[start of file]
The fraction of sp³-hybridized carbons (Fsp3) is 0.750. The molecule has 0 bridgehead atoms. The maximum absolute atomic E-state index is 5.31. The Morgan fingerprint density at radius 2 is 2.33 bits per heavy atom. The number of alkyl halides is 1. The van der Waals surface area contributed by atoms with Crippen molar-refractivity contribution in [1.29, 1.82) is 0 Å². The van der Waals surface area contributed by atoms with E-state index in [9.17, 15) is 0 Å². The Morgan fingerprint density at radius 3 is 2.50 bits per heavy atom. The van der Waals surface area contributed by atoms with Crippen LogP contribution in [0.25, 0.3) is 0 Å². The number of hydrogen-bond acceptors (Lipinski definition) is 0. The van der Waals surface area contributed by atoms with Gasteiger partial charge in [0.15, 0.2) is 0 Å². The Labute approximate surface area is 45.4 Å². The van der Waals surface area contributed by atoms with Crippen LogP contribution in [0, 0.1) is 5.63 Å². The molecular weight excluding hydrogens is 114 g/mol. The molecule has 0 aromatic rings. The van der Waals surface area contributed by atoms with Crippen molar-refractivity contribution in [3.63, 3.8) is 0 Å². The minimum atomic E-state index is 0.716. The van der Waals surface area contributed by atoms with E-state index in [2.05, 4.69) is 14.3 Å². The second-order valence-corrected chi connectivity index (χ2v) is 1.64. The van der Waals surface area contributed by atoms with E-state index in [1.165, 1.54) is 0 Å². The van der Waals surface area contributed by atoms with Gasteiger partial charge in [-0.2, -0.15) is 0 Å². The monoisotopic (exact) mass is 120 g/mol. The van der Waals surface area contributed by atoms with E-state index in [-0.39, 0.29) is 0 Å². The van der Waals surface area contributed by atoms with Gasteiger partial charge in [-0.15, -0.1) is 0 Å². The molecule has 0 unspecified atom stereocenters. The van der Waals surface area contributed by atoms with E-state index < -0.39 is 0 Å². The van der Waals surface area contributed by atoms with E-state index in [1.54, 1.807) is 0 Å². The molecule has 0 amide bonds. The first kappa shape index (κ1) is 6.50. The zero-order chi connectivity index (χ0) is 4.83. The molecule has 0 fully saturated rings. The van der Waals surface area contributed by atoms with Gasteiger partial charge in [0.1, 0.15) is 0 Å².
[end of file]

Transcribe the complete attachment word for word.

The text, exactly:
The fraction of sp³-hybridized carbons (Fsp3) is 0.750. The molecule has 0 bridgehead atoms. The maximum absolute atomic E-state index is 5.31. The Morgan fingerprint density at radius 2 is 2.33 bits per heavy atom. The number of alkyl halides is 1. The van der Waals surface area contributed by atoms with Crippen molar-refractivity contribution in [1.29, 1.82) is 0 Å². The van der Waals surface area contributed by atoms with E-state index in [9.17, 15) is 0 Å². The Morgan fingerprint density at radius 3 is 2.50 bits per heavy atom. The van der Waals surface area contributed by atoms with Crippen LogP contribution in [0.25, 0.3) is 0 Å². The number of hydrogen-bond acceptors (Lipinski definition) is 0. The van der Waals surface area contributed by atoms with Gasteiger partial charge in [0.15, 0.2) is 0 Å². The Labute approximate surface area is 45.4 Å². The van der Waals surface area contributed by atoms with Crippen LogP contribution in [0, 0.1) is 5.63 Å². The molecular weight excluding hydrogens is 114 g/mol. The molecule has 0 aromatic rings. The van der Waals surface area contributed by atoms with Crippen molar-refractivity contribution in [3.63, 3.8) is 0 Å². The minimum atomic E-state index is 0.716. The van der Waals surface area contributed by atoms with E-state index in [2.05, 4.69) is 14.3 Å². The second-order valence-corrected chi connectivity index (χ2v) is 1.64. The van der Waals surface area contributed by atoms with E-state index in [1.165, 1.54) is 0 Å². The van der Waals surface area contributed by atoms with Gasteiger partial charge in [-0.2, -0.15) is 0 Å². The monoisotopic (exact) mass is 120 g/mol. The van der Waals surface area contributed by atoms with E-state index in [-0.39, 0.29) is 0 Å². The van der Waals surface area contributed by atoms with Gasteiger partial charge in [-0.15, -0.1) is 0 Å². The molecule has 0 unspecified atom stereocenters. The van der Waals surface area contributed by atoms with E-state index < -0.39 is 0 Å². The van der Waals surface area contributed by atoms with E-state index in [1.54, 1.807) is 0 Å². The molecule has 0 amide bonds. The first kappa shape index (κ1) is 6.50. The zero-order chi connectivity index (χ0) is 4.83. The molecule has 0 fully saturated rings. The van der Waals surface area contributed by atoms with Gasteiger partial charge in [0.1, 0.15) is 0 Å².